Henry the mensch of 7TH Avenue, Queens, his world, his ghetto, a carpet of apartment buildings built in the early 50s.
Sitting at Chaim’s Deli, a table outside, smoking beedis, sipping espresso mixed with Arak, the night swallowing up the last of the day time sun.
He could sit for hours in the same place, drinking and smoking, watching folks gliding by. People in need of everything you can imagine.
Henry paid his tab around ll PM and caught a taxi to the Chinatown, making his way to John Chow’s for a bowl of wanton noodles and some egg rolls, he liked to bust-up the egg rolls and mix them in the soup. John Chow sat down with Henry, John was a gambler and heavy smoker, broke all the time, talking about the big hit.
Off to Times Square to catch the late show at the New Amsterdam Theater, the “Art Theater” of New York City. “Pull my Daisy” Robert Frank’s film was playing. Henry liked Frank’s work, it was raw, unscripted, allot of 360 degree angles, rapid-fire and rough-cut. “Pull my Daisy” narrated by Jack Kerouac, “What is holy, is baseball holy? Is a cockroach holy? Holy, holy,” done in a single take, unplanned, undirected. A film about a speed-freak and railroad man coming home. A word-festival at Allan Ginsberg’s apartment in Brooklyn for Neal Cassidy, allot of dextrin and wine, Count Basie on the radio, it was the beginning and end of something.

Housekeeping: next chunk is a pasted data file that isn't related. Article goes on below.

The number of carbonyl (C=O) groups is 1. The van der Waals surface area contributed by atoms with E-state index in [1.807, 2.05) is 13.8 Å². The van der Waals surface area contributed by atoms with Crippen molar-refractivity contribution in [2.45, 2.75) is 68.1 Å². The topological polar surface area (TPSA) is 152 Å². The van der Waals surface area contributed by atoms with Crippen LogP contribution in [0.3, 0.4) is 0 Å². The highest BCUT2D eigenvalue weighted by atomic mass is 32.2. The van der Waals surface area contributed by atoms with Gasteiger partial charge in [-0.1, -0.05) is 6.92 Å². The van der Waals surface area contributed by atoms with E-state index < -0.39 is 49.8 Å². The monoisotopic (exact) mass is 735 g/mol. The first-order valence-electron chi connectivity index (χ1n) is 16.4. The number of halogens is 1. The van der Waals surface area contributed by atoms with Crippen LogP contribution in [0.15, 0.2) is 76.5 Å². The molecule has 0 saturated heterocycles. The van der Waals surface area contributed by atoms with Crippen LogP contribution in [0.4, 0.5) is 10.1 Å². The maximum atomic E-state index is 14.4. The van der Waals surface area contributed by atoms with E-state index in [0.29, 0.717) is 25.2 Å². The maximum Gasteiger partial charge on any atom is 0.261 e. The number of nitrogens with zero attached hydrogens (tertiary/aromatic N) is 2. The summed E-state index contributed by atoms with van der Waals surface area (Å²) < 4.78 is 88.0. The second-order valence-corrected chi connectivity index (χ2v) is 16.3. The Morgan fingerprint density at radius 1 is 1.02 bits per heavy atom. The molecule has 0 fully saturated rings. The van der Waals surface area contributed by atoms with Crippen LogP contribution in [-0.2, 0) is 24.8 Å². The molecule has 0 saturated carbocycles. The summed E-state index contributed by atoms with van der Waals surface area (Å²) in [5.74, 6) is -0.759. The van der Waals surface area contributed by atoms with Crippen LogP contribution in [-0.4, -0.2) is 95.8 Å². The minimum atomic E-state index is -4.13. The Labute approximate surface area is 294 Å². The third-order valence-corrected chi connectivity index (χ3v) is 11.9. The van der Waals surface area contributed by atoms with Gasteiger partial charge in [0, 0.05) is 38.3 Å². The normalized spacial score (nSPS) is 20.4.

"Pull my Daisy" was a short film, Henry watched it twice. Each screening very different from the other, like two different films. Maybe that is what made it great he thought.
The end of a uninspiring night, he would go to the Cripple's Den in the Bowery tomorrow. The bums never dull, always a great show.